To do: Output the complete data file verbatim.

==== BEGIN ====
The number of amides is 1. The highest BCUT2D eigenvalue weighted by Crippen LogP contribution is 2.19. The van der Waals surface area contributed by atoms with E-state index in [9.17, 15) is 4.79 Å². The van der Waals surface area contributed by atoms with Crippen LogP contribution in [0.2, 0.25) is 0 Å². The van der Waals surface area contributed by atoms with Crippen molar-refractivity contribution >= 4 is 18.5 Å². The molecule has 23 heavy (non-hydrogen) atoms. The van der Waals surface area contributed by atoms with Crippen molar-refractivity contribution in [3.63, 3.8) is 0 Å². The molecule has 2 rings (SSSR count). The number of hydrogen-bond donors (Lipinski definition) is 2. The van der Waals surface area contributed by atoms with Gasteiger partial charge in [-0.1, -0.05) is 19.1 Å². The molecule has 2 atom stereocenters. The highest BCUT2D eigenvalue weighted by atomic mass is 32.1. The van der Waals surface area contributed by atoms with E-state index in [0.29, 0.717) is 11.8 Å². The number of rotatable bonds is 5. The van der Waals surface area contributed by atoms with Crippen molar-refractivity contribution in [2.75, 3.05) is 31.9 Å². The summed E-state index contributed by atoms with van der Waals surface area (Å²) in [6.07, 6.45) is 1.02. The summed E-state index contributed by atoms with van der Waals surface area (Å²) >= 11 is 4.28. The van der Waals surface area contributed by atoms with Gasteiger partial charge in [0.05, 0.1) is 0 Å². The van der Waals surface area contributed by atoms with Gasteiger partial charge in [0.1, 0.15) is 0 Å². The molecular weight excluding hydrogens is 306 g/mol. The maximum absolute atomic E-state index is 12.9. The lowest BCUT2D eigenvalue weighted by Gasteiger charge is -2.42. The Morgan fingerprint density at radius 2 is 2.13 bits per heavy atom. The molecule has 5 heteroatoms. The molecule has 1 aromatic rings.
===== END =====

The number of amides is 1. The highest BCUT2D eigenvalue weighted by Crippen LogP contribution is 2.19. The van der Waals surface area contributed by atoms with E-state index in [9.17, 15) is 4.79 Å². The van der Waals surface area contributed by atoms with Crippen LogP contribution in [0.2, 0.25) is 0 Å². The van der Waals surface area contributed by atoms with Crippen molar-refractivity contribution >= 4 is 18.5 Å². The molecule has 23 heavy (non-hydrogen) atoms. The van der Waals surface area contributed by atoms with Crippen molar-refractivity contribution in [3.63, 3.8) is 0 Å². The molecule has 2 rings (SSSR count). The number of hydrogen-bond donors (Lipinski definition) is 2. The van der Waals surface area contributed by atoms with Gasteiger partial charge in [-0.1, -0.05) is 19.1 Å². The molecule has 2 atom stereocenters. The highest BCUT2D eigenvalue weighted by atomic mass is 32.1. The van der Waals surface area contributed by atoms with E-state index in [0.29, 0.717) is 11.8 Å². The number of rotatable bonds is 5. The van der Waals surface area contributed by atoms with Crippen molar-refractivity contribution in [2.75, 3.05) is 31.9 Å². The summed E-state index contributed by atoms with van der Waals surface area (Å²) in [6.07, 6.45) is 1.02. The summed E-state index contributed by atoms with van der Waals surface area (Å²) >= 11 is 4.28. The van der Waals surface area contributed by atoms with Gasteiger partial charge in [0.05, 0.1) is 0 Å². The van der Waals surface area contributed by atoms with Gasteiger partial charge in [0.1, 0.15) is 0 Å². The molecular weight excluding hydrogens is 306 g/mol. The maximum absolute atomic E-state index is 12.9. The lowest BCUT2D eigenvalue weighted by Gasteiger charge is -2.42. The Morgan fingerprint density at radius 2 is 2.13 bits per heavy atom. The molecule has 5 heteroatoms. The molecule has 1 aromatic rings.